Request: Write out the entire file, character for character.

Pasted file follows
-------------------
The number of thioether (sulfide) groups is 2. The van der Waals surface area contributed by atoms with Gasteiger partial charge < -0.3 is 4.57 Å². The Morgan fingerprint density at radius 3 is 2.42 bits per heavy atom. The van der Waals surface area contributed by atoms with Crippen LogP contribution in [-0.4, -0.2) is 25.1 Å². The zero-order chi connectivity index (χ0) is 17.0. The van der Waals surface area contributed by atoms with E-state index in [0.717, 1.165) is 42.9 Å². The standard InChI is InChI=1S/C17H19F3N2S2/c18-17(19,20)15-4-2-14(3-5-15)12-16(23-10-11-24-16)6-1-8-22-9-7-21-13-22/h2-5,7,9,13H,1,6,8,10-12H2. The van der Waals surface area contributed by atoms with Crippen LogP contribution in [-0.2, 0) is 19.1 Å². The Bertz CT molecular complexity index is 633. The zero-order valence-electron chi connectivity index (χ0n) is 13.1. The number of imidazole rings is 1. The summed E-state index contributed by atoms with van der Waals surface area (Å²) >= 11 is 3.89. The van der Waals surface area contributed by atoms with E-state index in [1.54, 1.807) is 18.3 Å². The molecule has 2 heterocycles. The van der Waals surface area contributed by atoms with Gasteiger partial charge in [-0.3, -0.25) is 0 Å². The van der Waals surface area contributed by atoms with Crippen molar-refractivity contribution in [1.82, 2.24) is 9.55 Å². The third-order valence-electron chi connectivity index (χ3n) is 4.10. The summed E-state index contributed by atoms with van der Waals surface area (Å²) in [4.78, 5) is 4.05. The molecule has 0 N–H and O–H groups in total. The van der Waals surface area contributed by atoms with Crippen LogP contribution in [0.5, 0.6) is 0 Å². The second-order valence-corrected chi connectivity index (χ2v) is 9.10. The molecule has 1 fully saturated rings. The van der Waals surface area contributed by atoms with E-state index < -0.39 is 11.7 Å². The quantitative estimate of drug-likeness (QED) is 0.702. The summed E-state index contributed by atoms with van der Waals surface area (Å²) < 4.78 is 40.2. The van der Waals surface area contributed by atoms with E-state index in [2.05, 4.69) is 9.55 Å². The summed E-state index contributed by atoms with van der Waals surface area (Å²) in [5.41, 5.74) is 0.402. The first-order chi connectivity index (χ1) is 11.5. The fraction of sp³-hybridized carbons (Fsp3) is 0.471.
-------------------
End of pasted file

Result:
The number of thioether (sulfide) groups is 2. The van der Waals surface area contributed by atoms with Gasteiger partial charge < -0.3 is 4.57 Å². The Morgan fingerprint density at radius 3 is 2.42 bits per heavy atom. The van der Waals surface area contributed by atoms with Crippen LogP contribution in [-0.4, -0.2) is 25.1 Å². The zero-order chi connectivity index (χ0) is 17.0. The van der Waals surface area contributed by atoms with E-state index in [0.717, 1.165) is 42.9 Å². The standard InChI is InChI=1S/C17H19F3N2S2/c18-17(19,20)15-4-2-14(3-5-15)12-16(23-10-11-24-16)6-1-8-22-9-7-21-13-22/h2-5,7,9,13H,1,6,8,10-12H2. The van der Waals surface area contributed by atoms with Crippen LogP contribution in [-0.2, 0) is 19.1 Å². The Bertz CT molecular complexity index is 633. The zero-order valence-electron chi connectivity index (χ0n) is 13.1. The number of imidazole rings is 1. The summed E-state index contributed by atoms with van der Waals surface area (Å²) >= 11 is 3.89. The van der Waals surface area contributed by atoms with E-state index in [1.54, 1.807) is 18.3 Å². The molecule has 2 heterocycles. The van der Waals surface area contributed by atoms with Gasteiger partial charge in [-0.3, -0.25) is 0 Å². The van der Waals surface area contributed by atoms with Crippen molar-refractivity contribution in [1.82, 2.24) is 9.55 Å². The third-order valence-electron chi connectivity index (χ3n) is 4.10. The summed E-state index contributed by atoms with van der Waals surface area (Å²) in [4.78, 5) is 4.05. The molecule has 0 N–H and O–H groups in total. The van der Waals surface area contributed by atoms with Crippen LogP contribution in [0.5, 0.6) is 0 Å². The second-order valence-corrected chi connectivity index (χ2v) is 9.10. The molecule has 1 fully saturated rings. The van der Waals surface area contributed by atoms with E-state index < -0.39 is 11.7 Å². The quantitative estimate of drug-likeness (QED) is 0.702. The summed E-state index contributed by atoms with van der Waals surface area (Å²) < 4.78 is 40.2. The van der Waals surface area contributed by atoms with E-state index in [2.05, 4.69) is 9.55 Å². The summed E-state index contributed by atoms with van der Waals surface area (Å²) in [5.41, 5.74) is 0.402. The first-order chi connectivity index (χ1) is 11.5. The fraction of sp³-hybridized carbons (Fsp3) is 0.471.